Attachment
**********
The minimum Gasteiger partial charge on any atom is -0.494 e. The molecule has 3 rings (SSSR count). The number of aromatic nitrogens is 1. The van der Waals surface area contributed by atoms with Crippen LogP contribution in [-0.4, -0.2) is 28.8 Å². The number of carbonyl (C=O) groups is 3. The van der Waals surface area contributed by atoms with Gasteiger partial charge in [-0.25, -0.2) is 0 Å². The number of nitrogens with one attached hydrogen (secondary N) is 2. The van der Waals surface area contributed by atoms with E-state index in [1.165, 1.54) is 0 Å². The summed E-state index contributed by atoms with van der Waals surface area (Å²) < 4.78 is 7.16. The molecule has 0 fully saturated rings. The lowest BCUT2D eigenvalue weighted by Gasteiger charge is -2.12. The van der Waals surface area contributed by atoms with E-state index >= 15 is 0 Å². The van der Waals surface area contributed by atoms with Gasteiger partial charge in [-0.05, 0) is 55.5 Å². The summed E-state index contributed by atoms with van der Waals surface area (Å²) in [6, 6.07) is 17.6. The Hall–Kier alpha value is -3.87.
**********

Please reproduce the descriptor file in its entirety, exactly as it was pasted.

The minimum Gasteiger partial charge on any atom is -0.494 e. The molecule has 3 rings (SSSR count). The number of aromatic nitrogens is 1. The van der Waals surface area contributed by atoms with Crippen LogP contribution in [-0.4, -0.2) is 28.8 Å². The number of carbonyl (C=O) groups is 3. The van der Waals surface area contributed by atoms with Gasteiger partial charge in [-0.25, -0.2) is 0 Å². The number of nitrogens with one attached hydrogen (secondary N) is 2. The van der Waals surface area contributed by atoms with E-state index in [1.165, 1.54) is 0 Å². The summed E-state index contributed by atoms with van der Waals surface area (Å²) < 4.78 is 7.16. The molecule has 0 fully saturated rings. The lowest BCUT2D eigenvalue weighted by Gasteiger charge is -2.12. The van der Waals surface area contributed by atoms with E-state index >= 15 is 0 Å². The van der Waals surface area contributed by atoms with Gasteiger partial charge in [-0.05, 0) is 55.5 Å². The summed E-state index contributed by atoms with van der Waals surface area (Å²) in [6, 6.07) is 17.6. The Hall–Kier alpha value is -3.87.